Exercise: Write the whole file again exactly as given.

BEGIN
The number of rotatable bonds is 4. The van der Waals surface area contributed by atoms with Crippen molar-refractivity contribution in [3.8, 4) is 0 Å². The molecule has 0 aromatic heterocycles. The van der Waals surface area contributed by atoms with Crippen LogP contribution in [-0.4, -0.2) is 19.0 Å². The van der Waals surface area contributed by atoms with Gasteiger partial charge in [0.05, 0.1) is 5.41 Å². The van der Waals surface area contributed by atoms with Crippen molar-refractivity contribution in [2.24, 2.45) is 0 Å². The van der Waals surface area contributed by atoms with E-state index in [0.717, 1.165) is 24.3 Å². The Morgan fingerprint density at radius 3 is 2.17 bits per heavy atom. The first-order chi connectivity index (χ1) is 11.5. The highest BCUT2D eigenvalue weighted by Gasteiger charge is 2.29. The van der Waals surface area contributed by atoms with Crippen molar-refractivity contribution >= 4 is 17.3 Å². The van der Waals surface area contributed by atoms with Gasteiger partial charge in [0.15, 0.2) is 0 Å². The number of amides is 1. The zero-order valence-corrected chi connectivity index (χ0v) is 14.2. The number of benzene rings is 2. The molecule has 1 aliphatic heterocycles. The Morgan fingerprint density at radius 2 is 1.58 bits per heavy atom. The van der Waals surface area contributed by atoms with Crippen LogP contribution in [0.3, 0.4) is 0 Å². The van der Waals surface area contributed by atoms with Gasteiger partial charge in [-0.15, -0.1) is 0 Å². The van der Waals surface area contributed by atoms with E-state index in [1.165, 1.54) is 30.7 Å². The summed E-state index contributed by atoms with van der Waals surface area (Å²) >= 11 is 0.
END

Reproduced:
The number of rotatable bonds is 4. The van der Waals surface area contributed by atoms with Crippen molar-refractivity contribution in [3.8, 4) is 0 Å². The molecule has 0 aromatic heterocycles. The van der Waals surface area contributed by atoms with Crippen LogP contribution in [-0.4, -0.2) is 19.0 Å². The van der Waals surface area contributed by atoms with Gasteiger partial charge in [0.05, 0.1) is 5.41 Å². The van der Waals surface area contributed by atoms with Crippen molar-refractivity contribution in [2.24, 2.45) is 0 Å². The van der Waals surface area contributed by atoms with E-state index in [0.717, 1.165) is 24.3 Å². The Morgan fingerprint density at radius 3 is 2.17 bits per heavy atom. The first-order chi connectivity index (χ1) is 11.5. The highest BCUT2D eigenvalue weighted by Gasteiger charge is 2.29. The van der Waals surface area contributed by atoms with Crippen molar-refractivity contribution >= 4 is 17.3 Å². The van der Waals surface area contributed by atoms with Gasteiger partial charge in [0.15, 0.2) is 0 Å². The number of amides is 1. The zero-order valence-corrected chi connectivity index (χ0v) is 14.2. The number of benzene rings is 2. The molecule has 1 aliphatic heterocycles. The Morgan fingerprint density at radius 2 is 1.58 bits per heavy atom. The van der Waals surface area contributed by atoms with Crippen LogP contribution in [0.3, 0.4) is 0 Å². The van der Waals surface area contributed by atoms with Gasteiger partial charge in [-0.15, -0.1) is 0 Å². The van der Waals surface area contributed by atoms with E-state index in [1.165, 1.54) is 30.7 Å². The summed E-state index contributed by atoms with van der Waals surface area (Å²) >= 11 is 0.